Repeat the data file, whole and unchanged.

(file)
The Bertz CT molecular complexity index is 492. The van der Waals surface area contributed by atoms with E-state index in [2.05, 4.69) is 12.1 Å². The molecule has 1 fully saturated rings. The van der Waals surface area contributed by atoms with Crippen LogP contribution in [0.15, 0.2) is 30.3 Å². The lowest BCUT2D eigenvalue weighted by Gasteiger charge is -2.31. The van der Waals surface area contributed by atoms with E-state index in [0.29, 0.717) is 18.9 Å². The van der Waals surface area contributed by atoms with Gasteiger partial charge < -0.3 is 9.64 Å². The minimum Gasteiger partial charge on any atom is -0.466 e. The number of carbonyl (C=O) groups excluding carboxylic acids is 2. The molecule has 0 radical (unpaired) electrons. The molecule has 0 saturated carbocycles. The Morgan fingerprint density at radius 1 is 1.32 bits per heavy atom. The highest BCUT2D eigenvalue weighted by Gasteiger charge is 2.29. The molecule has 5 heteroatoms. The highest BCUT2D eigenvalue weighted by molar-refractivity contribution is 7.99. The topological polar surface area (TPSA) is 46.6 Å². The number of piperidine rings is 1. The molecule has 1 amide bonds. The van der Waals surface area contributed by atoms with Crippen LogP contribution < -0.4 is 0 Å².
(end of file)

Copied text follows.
The Bertz CT molecular complexity index is 492. The van der Waals surface area contributed by atoms with E-state index in [2.05, 4.69) is 12.1 Å². The molecule has 1 fully saturated rings. The van der Waals surface area contributed by atoms with Crippen LogP contribution in [0.15, 0.2) is 30.3 Å². The lowest BCUT2D eigenvalue weighted by Gasteiger charge is -2.31. The van der Waals surface area contributed by atoms with E-state index in [0.29, 0.717) is 18.9 Å². The van der Waals surface area contributed by atoms with Gasteiger partial charge < -0.3 is 9.64 Å². The minimum Gasteiger partial charge on any atom is -0.466 e. The number of carbonyl (C=O) groups excluding carboxylic acids is 2. The molecule has 0 radical (unpaired) electrons. The molecule has 0 saturated carbocycles. The Morgan fingerprint density at radius 1 is 1.32 bits per heavy atom. The highest BCUT2D eigenvalue weighted by Gasteiger charge is 2.29. The molecule has 5 heteroatoms. The highest BCUT2D eigenvalue weighted by molar-refractivity contribution is 7.99. The topological polar surface area (TPSA) is 46.6 Å². The number of piperidine rings is 1. The molecule has 1 amide bonds. The van der Waals surface area contributed by atoms with Crippen LogP contribution < -0.4 is 0 Å².